Smith County Master Gardener
They seem to pop up overnight, a complete surprise. In fact many call them surprise lilies —- very appropriate don't you think?
Lycoris radiata is as old as Texas. They were brought here by early settlers, planted and forgotten. They multiplied profusely and were passed along to friends and relatives in all parts of Texas.
Because of their prevalence and because they are pass-along plants, it can be hard to find them in a retail store. We are fortunate to have master gardeners who grow these bulbs and donate them for our bulb sale, which, by the way, is Oct. 13.
When I lived in Georgia, I heard Lycoris called British Soldiers.
My grandma called them Guernsey Lilies and she really loved them. My lilies are from hers. I have heard them called Surprise Lilies as well as September Lilies — all monikers very appropriate.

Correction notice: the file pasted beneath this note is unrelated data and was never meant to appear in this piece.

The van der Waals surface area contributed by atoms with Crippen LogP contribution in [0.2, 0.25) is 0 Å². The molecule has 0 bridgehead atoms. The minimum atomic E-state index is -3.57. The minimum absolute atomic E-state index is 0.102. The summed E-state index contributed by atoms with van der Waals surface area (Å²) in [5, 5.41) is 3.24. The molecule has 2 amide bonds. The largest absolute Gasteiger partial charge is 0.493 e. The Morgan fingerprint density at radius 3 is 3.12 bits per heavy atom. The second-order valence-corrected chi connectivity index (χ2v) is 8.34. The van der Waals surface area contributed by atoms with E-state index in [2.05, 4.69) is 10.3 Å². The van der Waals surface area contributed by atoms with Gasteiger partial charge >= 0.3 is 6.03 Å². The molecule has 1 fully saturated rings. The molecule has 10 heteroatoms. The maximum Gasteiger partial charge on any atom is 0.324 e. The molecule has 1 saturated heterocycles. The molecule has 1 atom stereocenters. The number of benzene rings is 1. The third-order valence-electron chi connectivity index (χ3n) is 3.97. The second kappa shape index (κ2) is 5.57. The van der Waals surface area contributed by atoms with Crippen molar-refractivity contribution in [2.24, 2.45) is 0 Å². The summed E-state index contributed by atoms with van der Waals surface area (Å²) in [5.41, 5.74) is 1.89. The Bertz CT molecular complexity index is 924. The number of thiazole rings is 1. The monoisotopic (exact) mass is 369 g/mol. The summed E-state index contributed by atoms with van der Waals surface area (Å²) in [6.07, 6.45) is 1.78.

They will remain dormant all summer then pop up in September to surprise all who see them. I love to pick bouquets to bring inside and take them to nursing homes where they bring joy to older residents who recognize them immediately.
Plant the bulbs leaving the necks out of the soil.
They will grow especially well in heavy soil, but are not particular as to soil. The fall, winter, and spring rains will be sufficient and once dormant, need no water.
What a deal. No water in summer.
After bloom time, you can give them a sprinkle of 15-5-10 fertilizer if you wish, but they require nothing other than a place where they can grow without being disturbed.
Dee Bishop is a Smith County Master Gardener. She writes about plants growing in the Tyler Rose Garden.